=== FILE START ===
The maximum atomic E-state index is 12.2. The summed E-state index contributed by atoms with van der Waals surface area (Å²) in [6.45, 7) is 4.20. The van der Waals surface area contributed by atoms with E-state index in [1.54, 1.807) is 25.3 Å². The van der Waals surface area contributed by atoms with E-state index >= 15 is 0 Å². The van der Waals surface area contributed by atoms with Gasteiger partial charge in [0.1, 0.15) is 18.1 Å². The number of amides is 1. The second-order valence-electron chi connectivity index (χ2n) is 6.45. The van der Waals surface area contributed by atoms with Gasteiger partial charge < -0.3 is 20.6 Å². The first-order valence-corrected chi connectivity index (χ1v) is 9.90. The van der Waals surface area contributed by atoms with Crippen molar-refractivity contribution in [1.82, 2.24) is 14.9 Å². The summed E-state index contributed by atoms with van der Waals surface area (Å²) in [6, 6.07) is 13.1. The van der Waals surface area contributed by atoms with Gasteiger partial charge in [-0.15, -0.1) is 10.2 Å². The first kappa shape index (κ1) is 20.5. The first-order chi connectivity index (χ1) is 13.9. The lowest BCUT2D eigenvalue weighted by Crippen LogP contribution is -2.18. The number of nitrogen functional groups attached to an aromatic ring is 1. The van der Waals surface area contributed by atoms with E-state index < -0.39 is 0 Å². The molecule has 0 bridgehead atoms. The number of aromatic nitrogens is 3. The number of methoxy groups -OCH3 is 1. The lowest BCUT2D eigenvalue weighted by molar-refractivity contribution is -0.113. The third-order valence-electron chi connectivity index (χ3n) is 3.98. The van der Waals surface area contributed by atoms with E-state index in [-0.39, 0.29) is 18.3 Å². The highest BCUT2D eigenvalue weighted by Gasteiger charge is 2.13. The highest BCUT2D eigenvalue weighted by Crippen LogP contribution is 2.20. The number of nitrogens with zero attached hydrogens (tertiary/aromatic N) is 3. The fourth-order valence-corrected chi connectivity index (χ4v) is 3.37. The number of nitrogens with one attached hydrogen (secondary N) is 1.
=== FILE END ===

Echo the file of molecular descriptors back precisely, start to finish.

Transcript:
The maximum atomic E-state index is 12.2. The summed E-state index contributed by atoms with van der Waals surface area (Å²) in [6.45, 7) is 4.20. The van der Waals surface area contributed by atoms with E-state index in [1.54, 1.807) is 25.3 Å². The van der Waals surface area contributed by atoms with E-state index >= 15 is 0 Å². The van der Waals surface area contributed by atoms with Gasteiger partial charge in [0.1, 0.15) is 18.1 Å². The number of amides is 1. The second-order valence-electron chi connectivity index (χ2n) is 6.45. The van der Waals surface area contributed by atoms with Gasteiger partial charge < -0.3 is 20.6 Å². The first-order valence-corrected chi connectivity index (χ1v) is 9.90. The van der Waals surface area contributed by atoms with Crippen molar-refractivity contribution in [1.82, 2.24) is 14.9 Å². The summed E-state index contributed by atoms with van der Waals surface area (Å²) in [6, 6.07) is 13.1. The van der Waals surface area contributed by atoms with Gasteiger partial charge in [-0.15, -0.1) is 10.2 Å². The first kappa shape index (κ1) is 20.5. The first-order chi connectivity index (χ1) is 13.9. The lowest BCUT2D eigenvalue weighted by Crippen LogP contribution is -2.18. The number of nitrogen functional groups attached to an aromatic ring is 1. The van der Waals surface area contributed by atoms with E-state index < -0.39 is 0 Å². The molecule has 0 bridgehead atoms. The number of aromatic nitrogens is 3. The number of methoxy groups -OCH3 is 1. The lowest BCUT2D eigenvalue weighted by molar-refractivity contribution is -0.113. The third-order valence-electron chi connectivity index (χ3n) is 3.98. The van der Waals surface area contributed by atoms with E-state index in [-0.39, 0.29) is 18.3 Å². The highest BCUT2D eigenvalue weighted by Gasteiger charge is 2.13. The highest BCUT2D eigenvalue weighted by Crippen LogP contribution is 2.20. The number of nitrogens with zero attached hydrogens (tertiary/aromatic N) is 3. The fourth-order valence-corrected chi connectivity index (χ4v) is 3.37. The number of nitrogens with one attached hydrogen (secondary N) is 1.